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Russian Ruble Falls as Oil Prices Tumble Further

People walk past a display with currency exchange rates in central of Moscow, Russia, Dec. 1, 2014.

The ruble hit its steepest one-day fall since the Russian financial crisis of 1998, at one point falling as much as 9 percent before closing the day down 5 percent on Monday as oil prices slid below $70 a barrel.

Battered by low oil prices and the conflict in eastern Ukraine, the ruble has been declining throughout the year, losing about 42 percent of this value since January.

The Russian currency fell for a third day in a row Monday, to 52.45 against the dollar and 65.39 against the euro, hitting fresh record lows.

The currency lost 15 percent against the dollar last week.

The price of oil, the backbone of the Russian economy, has dropped roughly 25 percent since the summer. Brent crude, an international benchmark, fell 3 percent on Friday and was down another 1 percent on Monday to $69.47 a barrel, following a decision by OPEC last week to leave its output target unchanged.

OPEC's shock decision means markets are increasingly pricing in the likelihood of cheap oil for an extended period, causing a fundamental reassessment of Russian asset prices, analysts said.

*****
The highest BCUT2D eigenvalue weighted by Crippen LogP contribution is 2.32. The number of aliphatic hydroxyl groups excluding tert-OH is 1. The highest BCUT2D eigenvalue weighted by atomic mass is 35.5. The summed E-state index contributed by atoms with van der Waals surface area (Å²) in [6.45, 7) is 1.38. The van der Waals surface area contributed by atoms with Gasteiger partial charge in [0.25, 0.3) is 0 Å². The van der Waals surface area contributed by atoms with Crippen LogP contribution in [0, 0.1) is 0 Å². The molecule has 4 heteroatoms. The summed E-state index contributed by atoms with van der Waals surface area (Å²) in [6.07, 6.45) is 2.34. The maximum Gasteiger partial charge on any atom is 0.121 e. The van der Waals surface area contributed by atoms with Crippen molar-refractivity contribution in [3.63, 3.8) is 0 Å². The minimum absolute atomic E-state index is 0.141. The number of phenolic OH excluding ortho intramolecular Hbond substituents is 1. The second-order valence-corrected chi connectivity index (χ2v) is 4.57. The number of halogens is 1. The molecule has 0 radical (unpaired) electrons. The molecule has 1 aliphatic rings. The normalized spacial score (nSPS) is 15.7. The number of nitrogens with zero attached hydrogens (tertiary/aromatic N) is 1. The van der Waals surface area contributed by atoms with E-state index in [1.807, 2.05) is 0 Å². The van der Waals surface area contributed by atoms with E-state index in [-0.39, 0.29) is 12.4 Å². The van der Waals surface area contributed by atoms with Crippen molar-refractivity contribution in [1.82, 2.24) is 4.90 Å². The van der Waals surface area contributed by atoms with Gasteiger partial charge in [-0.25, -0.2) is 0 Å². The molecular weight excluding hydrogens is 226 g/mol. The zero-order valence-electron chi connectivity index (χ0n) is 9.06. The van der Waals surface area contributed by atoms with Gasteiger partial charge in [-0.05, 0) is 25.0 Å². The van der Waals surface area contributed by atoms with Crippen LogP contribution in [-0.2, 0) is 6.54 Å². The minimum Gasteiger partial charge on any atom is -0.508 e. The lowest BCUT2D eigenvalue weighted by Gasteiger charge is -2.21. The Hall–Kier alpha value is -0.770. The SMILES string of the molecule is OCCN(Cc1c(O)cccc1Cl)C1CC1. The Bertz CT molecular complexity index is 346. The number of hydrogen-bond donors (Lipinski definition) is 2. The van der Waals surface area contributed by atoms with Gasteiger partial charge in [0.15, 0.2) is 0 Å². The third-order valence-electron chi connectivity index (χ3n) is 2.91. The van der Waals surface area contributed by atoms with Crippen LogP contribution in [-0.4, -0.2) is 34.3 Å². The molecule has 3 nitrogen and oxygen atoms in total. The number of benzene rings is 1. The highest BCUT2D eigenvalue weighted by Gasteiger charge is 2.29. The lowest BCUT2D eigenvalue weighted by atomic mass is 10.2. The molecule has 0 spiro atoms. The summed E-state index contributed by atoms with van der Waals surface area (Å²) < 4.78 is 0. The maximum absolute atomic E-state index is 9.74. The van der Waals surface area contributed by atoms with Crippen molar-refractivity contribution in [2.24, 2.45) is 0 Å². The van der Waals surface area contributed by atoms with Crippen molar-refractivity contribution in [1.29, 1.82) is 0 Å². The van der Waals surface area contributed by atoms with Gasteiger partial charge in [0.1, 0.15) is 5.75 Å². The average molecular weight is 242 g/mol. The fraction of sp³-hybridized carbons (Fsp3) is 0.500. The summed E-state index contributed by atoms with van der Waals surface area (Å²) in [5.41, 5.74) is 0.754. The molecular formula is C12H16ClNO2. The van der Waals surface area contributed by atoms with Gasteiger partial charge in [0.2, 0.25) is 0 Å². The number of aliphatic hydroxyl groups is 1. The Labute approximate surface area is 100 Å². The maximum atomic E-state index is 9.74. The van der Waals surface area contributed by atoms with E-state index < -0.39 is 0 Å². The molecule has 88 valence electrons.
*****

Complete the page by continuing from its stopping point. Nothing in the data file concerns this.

Oil and gas account for about two-thirds of Russia's exports and half of federal budget revenues, making its economy and asset prices heavily dependent on global energy prices.

”In the short term, the Russian market is a victim of OPEC's apparent decision to reduce the volume of high-cost production through lower prices,” Moscow-based investment bank Sberbank CIB said in a morning note. “The market and the ruble will not stabilize until oil does.”

Russian monetary officials sought to assuage fears of a ruble free fall.

Ksenia Yudayeva, deputy chairman of the Russian Central Bank, told Russian news agencies on Monday there is enough currency liquidity in the market and that the Central Bank has prepared new economic forecasts based on a price of $60 per barrel.

Some material for this report came from Reuters, AP and AFP.